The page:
A partial budget is highly recommended to help make the decision to extend the breeding and calving season for your particular farm. A partial budget should account for added revenue, added expenses, and any decreases in revenue or expenses from making the change. If you are going to market cows as fall calving, is there enough of a price difference between pregnant fall calving cows and cull cows to justify the added expense? Do your traditional markets look for fall calving cows, or will you have to do research to find an alternative market?

If you are going to retain cows for fall calving, a partial budget is even more important. Along with the financial implications, it will mean significant management changes such as the time and labor of an added fall calving season, and managing nursing cows and calves through our winter environment. Snow, ice, and mud are Wisconsin winter realities, and you need to be prepared for how you will get mother and calf through them. Managing the nutrition of the fall calving herd is another consideration. Remember, fall calving cows will still be nursing calves through the winter and will require a higher plane of nutrition than our typical winter dry cow rations provide. An honest assessment of your availability of higher quality forages, the cost of necessary purchased feeds, adequate facilities to keep those animals clean and dry, and your ability to more intensively manage nutrition is a must.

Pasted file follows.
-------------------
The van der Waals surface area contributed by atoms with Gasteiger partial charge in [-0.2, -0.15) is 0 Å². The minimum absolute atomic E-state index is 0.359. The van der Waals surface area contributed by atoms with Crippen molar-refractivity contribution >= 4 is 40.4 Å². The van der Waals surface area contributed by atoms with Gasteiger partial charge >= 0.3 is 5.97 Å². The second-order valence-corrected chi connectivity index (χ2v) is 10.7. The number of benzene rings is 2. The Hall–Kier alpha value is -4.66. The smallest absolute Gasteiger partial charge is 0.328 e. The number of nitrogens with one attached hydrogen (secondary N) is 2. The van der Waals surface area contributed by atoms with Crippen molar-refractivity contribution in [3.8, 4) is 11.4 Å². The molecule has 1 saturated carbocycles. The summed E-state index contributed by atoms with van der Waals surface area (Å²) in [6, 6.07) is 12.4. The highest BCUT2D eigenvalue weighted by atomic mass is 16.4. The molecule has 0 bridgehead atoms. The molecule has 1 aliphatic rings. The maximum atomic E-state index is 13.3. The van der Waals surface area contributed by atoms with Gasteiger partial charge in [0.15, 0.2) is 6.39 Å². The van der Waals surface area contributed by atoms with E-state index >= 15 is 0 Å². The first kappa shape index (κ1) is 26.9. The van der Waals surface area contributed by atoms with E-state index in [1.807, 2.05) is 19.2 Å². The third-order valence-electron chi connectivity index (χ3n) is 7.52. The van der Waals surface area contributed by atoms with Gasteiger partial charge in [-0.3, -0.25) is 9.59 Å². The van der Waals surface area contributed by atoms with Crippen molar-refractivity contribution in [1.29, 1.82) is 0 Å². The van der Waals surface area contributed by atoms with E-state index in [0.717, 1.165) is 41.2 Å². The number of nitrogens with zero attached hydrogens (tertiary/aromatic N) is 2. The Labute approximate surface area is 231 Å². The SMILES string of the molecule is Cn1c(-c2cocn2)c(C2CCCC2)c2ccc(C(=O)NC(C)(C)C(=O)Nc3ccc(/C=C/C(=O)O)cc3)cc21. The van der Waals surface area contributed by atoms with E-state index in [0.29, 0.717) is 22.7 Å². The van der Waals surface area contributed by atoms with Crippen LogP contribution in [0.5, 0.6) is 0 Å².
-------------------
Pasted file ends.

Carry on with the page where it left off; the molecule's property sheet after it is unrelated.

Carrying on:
There is a potential upside though to look at. Fall born calves can be marketed as feeders in early spring, a time at which feeder calf prices typically rising and there are fewer calves on the market to compete with. Or, if you have adequate availability of pasture, calves can be retained and grazed through the summer and marketed in the fall as yearlings. Depending on your operation, fall calving cows have summer pastures to recuperate on and regain condition. Also, fall calving cows will be bred again before the heat of summer. A more detailed listing of the considerations for the fall calving beef herd can be found in the Michigan State Extension article "Fall Calving fits Michigan's Climate for Beef Cow/Calf Herds" by Frank Wardynski.